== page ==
To attend to pain repeatedly as well as other signals from the body is known as hypervigilance. This can be accompanied by catastrophising, that is the negative interpretation of the signal usually followed by a more defensive behaviour. This is a problem if it persists as usually the behaviours lead to inactivity alongside the fear of movement, reducing quality of life and impacting in many ways including often enhancing the sense of pain. Tackling this aspect of the pain problem is vital in persisting states. Developing understanding of pain, the influences upon pain and having a range of strategies to work with the pain by thinking about how we can change the brain’s activity is important. Pain is not static. It is changeable and to be able to alter one’ experience is both positive and empowering, creating the self-efficacy and resilience needed to improve performance and deal with the pain to move forward.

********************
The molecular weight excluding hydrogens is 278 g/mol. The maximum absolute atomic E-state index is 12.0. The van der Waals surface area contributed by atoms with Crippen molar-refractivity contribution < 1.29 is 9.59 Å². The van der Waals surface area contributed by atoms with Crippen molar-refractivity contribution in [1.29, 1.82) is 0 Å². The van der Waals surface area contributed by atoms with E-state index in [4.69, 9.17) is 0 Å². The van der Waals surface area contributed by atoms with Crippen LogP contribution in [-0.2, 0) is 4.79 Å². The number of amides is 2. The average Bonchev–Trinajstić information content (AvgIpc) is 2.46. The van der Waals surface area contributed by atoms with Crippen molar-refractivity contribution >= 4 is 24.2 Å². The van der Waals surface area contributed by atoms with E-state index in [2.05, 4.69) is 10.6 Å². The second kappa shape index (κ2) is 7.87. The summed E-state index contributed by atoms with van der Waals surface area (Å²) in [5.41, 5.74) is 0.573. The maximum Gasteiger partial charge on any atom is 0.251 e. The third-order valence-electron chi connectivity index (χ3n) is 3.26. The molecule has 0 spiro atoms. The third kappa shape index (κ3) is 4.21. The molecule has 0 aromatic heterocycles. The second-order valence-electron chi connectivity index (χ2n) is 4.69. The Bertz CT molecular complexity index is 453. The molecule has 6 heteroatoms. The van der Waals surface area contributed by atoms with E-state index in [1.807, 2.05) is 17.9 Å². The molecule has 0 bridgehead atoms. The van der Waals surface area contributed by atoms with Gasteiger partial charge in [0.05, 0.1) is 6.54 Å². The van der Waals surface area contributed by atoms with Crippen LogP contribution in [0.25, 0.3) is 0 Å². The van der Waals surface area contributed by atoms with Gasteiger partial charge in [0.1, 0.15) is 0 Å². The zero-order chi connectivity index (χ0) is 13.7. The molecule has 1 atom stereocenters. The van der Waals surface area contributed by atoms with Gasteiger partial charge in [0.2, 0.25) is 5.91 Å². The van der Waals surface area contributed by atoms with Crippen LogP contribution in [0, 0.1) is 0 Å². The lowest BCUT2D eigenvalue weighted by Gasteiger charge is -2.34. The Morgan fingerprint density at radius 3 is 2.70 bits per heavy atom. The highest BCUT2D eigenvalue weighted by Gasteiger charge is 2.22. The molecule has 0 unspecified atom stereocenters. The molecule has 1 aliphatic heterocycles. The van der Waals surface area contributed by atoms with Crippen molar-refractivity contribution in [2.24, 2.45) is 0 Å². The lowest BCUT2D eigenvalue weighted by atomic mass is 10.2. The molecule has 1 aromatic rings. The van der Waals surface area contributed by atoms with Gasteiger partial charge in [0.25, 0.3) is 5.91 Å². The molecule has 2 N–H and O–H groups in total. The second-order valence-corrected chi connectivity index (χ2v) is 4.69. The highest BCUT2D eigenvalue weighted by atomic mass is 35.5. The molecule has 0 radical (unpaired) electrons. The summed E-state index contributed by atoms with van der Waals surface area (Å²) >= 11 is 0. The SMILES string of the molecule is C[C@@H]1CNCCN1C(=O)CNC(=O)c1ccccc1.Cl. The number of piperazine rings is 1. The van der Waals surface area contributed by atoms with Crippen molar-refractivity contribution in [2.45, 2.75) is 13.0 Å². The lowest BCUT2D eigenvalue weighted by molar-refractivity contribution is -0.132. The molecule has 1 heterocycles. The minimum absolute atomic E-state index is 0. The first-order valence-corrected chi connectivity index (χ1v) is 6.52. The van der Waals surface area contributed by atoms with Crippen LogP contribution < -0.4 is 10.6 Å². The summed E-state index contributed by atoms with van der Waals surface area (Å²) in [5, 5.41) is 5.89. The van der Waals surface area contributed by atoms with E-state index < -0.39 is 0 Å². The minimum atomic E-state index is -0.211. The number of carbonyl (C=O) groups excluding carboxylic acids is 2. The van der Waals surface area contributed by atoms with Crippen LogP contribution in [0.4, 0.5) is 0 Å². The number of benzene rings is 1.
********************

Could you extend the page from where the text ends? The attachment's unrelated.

Several other recent studies:
Pain. 2013 Mar;154(3):468-75.
The predictive value of attentional bias towards pain-related information in chronic pain patients: a diary study.
Van Ryckeghem DM, Crombez G, Goubert L, De Houwer J, Onraedt T, Van Damme S.